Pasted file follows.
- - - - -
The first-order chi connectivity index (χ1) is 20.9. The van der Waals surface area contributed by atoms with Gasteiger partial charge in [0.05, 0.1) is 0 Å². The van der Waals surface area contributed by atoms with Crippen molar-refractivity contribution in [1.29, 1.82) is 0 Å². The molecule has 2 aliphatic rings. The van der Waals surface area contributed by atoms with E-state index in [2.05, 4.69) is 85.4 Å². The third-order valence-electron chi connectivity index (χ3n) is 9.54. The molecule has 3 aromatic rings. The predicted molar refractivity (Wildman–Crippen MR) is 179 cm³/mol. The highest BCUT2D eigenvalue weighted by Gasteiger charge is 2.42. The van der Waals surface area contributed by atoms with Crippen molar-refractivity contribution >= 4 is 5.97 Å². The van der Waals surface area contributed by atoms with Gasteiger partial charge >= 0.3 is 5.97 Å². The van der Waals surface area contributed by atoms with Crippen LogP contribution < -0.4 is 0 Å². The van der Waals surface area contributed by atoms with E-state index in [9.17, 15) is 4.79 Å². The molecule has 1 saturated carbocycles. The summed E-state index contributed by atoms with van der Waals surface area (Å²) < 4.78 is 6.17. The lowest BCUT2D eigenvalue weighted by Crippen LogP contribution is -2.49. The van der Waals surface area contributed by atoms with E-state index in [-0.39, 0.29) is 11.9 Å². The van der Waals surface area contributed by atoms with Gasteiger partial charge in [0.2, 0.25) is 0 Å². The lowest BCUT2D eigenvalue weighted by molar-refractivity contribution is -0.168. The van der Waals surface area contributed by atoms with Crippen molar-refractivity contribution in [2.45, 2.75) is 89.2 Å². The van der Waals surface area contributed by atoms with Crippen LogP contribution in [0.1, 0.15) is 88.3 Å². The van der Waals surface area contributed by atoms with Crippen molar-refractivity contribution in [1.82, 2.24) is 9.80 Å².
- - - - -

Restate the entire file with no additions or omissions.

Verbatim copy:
The first-order chi connectivity index (χ1) is 20.9. The van der Waals surface area contributed by atoms with Gasteiger partial charge in [0.05, 0.1) is 0 Å². The van der Waals surface area contributed by atoms with Crippen molar-refractivity contribution in [1.29, 1.82) is 0 Å². The molecule has 2 aliphatic rings. The van der Waals surface area contributed by atoms with E-state index in [2.05, 4.69) is 85.4 Å². The third-order valence-electron chi connectivity index (χ3n) is 9.54. The molecule has 3 aromatic rings. The predicted molar refractivity (Wildman–Crippen MR) is 179 cm³/mol. The highest BCUT2D eigenvalue weighted by Gasteiger charge is 2.42. The van der Waals surface area contributed by atoms with Crippen molar-refractivity contribution >= 4 is 5.97 Å². The van der Waals surface area contributed by atoms with Gasteiger partial charge >= 0.3 is 5.97 Å². The van der Waals surface area contributed by atoms with Crippen LogP contribution < -0.4 is 0 Å². The van der Waals surface area contributed by atoms with E-state index in [9.17, 15) is 4.79 Å². The molecule has 1 saturated carbocycles. The summed E-state index contributed by atoms with van der Waals surface area (Å²) < 4.78 is 6.17. The lowest BCUT2D eigenvalue weighted by Crippen LogP contribution is -2.49. The van der Waals surface area contributed by atoms with E-state index in [-0.39, 0.29) is 11.9 Å². The van der Waals surface area contributed by atoms with Gasteiger partial charge in [0.2, 0.25) is 0 Å². The lowest BCUT2D eigenvalue weighted by molar-refractivity contribution is -0.168. The van der Waals surface area contributed by atoms with Crippen molar-refractivity contribution in [2.45, 2.75) is 89.2 Å². The van der Waals surface area contributed by atoms with Crippen LogP contribution in [0.1, 0.15) is 88.3 Å². The van der Waals surface area contributed by atoms with Crippen molar-refractivity contribution in [1.82, 2.24) is 9.80 Å².